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PublisherThe University of Arizona.
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AbstractWhile most animals have communication systems, few exhibit such high-level of complexityas human languages. One central question of linguistics and cognitive science is to explore what human cognitive underpinnings and learning mechanisms are necessary to master such a complex system. One influential approach is Chomskyan generativism which premises a universal set of linguistic parameters and principles that delimits a range of possible variations (UG) as human inductive biases (Chomsky, 1980). However, the language learnability issue (e.g., poverty of stimuli) is made without a specified theory of learning (Pater, 2019). The recent development in typological work (e.g., Dunn et al., 2011), psycholinguistic studies (e.g., Culbertson and Kirby, 2016), and modern neural networks (e.g., Manning et al., 2020a) start to challenge the proposal of a rich linguistic innate endowment. In this dissertation, I present studies that utilized different experimental paradigms to explore the two questions: 1. How to verify whether a typologically common linguistic pattern reflects a human cognitive bias or results from cognitive-external factors? 2. How to verify whether abstract biases or linguistic knowledge can emerge from the input data or needs to be pre-specified to generalize to unseen data? To address these questions, the current dissertation explores two lines of research.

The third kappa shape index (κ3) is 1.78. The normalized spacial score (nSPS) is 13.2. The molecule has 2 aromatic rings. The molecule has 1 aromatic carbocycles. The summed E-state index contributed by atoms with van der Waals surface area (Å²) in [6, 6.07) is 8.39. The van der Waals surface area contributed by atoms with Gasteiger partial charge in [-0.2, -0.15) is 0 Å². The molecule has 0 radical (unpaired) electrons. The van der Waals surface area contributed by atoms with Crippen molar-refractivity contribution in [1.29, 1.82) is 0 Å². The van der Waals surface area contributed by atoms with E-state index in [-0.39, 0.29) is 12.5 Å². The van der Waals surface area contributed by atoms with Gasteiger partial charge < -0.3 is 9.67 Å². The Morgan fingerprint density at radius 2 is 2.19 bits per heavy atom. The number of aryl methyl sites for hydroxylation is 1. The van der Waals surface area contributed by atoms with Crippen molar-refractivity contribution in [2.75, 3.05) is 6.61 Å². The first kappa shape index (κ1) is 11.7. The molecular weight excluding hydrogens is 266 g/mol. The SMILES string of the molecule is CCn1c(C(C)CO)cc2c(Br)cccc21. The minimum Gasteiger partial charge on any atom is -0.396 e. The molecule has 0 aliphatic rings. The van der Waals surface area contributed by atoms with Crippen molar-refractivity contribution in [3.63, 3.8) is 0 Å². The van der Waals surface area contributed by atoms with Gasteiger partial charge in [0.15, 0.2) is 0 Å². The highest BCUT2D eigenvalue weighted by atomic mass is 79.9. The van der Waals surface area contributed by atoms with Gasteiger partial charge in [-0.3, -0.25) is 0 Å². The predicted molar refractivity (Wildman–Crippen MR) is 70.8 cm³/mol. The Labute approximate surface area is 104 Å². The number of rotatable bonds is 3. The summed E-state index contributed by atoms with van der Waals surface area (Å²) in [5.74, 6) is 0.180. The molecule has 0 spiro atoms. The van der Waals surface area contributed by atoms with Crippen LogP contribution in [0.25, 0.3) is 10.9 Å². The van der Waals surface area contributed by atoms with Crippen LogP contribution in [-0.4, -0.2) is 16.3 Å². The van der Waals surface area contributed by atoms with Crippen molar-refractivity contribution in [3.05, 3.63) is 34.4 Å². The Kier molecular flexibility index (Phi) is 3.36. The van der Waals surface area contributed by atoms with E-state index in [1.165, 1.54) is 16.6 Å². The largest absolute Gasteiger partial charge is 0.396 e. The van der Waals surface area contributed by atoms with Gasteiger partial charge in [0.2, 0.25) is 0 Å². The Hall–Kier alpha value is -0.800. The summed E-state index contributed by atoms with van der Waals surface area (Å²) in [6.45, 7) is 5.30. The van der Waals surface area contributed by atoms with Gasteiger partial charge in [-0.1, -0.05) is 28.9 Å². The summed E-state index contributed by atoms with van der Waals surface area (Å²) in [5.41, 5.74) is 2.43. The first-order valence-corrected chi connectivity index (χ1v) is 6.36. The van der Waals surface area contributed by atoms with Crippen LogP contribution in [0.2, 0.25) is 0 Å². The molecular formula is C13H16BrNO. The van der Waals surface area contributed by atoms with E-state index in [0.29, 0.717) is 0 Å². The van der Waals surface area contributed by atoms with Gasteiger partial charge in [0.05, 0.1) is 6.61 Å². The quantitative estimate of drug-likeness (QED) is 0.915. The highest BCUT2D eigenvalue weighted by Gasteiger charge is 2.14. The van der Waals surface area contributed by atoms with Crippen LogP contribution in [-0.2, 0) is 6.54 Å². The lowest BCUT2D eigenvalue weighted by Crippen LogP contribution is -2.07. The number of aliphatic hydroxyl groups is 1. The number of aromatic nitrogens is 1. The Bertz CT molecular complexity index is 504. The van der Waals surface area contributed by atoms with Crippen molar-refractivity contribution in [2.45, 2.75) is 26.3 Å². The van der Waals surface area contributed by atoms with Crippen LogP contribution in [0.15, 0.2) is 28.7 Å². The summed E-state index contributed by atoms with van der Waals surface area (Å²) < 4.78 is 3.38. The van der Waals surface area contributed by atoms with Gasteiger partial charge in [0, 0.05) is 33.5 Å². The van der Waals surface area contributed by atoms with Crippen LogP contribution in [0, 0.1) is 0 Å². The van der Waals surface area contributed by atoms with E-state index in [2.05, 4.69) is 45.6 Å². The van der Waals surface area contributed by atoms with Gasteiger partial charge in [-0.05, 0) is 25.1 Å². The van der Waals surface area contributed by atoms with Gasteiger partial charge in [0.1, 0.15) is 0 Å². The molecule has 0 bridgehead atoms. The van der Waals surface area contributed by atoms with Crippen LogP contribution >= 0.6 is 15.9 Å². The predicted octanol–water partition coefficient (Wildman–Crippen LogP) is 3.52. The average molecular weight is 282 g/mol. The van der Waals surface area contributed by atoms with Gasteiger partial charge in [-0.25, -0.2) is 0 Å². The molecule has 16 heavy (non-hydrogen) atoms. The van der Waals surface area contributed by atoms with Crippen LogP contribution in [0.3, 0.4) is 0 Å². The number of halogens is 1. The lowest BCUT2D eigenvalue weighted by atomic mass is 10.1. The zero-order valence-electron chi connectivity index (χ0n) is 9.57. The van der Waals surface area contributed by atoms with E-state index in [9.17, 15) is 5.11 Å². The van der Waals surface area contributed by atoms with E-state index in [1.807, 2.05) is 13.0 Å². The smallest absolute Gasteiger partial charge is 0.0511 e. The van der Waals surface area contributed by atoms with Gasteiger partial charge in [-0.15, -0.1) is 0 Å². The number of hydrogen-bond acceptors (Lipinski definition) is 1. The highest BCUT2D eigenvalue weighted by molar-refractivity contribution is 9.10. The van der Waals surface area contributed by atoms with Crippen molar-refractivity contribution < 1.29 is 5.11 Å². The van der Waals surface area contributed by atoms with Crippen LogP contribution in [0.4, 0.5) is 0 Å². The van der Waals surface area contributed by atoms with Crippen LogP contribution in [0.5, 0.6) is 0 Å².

Degree ProgramGraduate College